Crafty Characters

Today’s featured article encourages writers to craft characters to fit the story.

After moving into a new neighborhood, I moseyed to the swing on the front porch. My neighbors stirred about filling hummingbird feeders, weeding flowerbeds, and walking their dogs. Curiosity mounted as I sipped coffee and enjoyed the cool of the morning. Who were these people and how long had they lived here? Did they have a family? What did they do for a living?
Loretta Eidson pic Oct blog
It wasn’t until later I realized that’s exactly what our readers want to know when they turn the pages of our novels. This is why we hear repetitive teaching about character development. Some of us learn fast and catch on the first time around. However, for others, all that information lays dormant in a mental filing cabinet until our understanding actually grasps its meaning. Learn more.

Nancy and Kelly

Lay Vs. Lie

Yes, the confusion of ‘lay versus lie’ is still a hard one to remember for many of us. This is a helpful article.

Q: In the battle of lay vs. lie, when do you use each and can you provide examples? —Annemarie V.

Don’t forget about “lain,” my friend! All these verbs have two things in common: They begin with the letter “L” and confuse the bejeezus out of many people. But here’s a simple breakdown that will hopefully help you decipher when to use each one and when to use their past-tense equivalents (I’ve also included a handy chart at the end to help, but we’ll get to that later). Learn more.

Out of Words?

As a writer are you out of words? Today’s featured article provides some helpful tips for this dilemma.

Nothing is scarier for a writer than to feel that they are out of words. It happens to me, alarmingly often, and from what I hear I’m far from the only one. The condition is akin to a fireman turning his hose onto a blazing fire only to realize there’s no water. Except, of course, that would matter. Learn more.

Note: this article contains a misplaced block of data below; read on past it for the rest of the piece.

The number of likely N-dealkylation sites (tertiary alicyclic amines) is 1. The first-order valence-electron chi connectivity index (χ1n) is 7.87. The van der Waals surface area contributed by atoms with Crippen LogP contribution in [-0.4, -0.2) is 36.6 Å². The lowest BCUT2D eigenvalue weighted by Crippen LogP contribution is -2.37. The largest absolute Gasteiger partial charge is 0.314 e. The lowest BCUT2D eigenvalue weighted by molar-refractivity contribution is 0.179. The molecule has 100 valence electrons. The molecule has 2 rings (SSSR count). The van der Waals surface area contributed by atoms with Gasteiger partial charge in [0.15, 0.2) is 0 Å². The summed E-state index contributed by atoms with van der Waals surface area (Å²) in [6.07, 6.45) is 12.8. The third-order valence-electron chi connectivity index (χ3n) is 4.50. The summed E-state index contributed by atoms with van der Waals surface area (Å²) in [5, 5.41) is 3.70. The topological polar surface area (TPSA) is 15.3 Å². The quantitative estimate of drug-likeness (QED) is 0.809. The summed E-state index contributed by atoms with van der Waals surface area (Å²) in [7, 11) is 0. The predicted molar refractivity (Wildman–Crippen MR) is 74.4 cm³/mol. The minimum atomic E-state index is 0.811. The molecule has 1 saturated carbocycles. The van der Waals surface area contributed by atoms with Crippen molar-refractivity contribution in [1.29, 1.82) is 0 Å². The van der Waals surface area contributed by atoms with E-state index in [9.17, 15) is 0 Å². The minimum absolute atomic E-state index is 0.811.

Kelly and Nancy

Writing Romance

Many genres include romance as the main thread or a subplot. This article provides tips on writing romance into our fiction.

You don’t have to compete with the greatest romance ever written to capture the heart of your reader. You have to make them fall in love with your character. Think of the most romantic line you have ever heard. So many great lines have been written and spoken over the years that it seems impossible to come up with anything better-so don’t try. If you long to write romance, chances are that it already exists in a unique form within you. Learn more.

Kelly and Nancy


If any fellow writers are participating in National Novel Writing Month, today’s featured article provides some helpful tips in preparing for November.

Are you doing NaNoWriMo? November is National Novel Writing Month (NaNoWriMo) created as a nonprofit contest to write 50,000 new words on your novel during November.

When I first heard of it, I thought (snob that I was) how could anyone write a novel in a month? 50,000 words in a month? It would be garbage. I didn’t participate and I thought those that did weren’t really writers. (I was a snob – but I’m reformed now, so that makes me more heroic, right?) Learn more.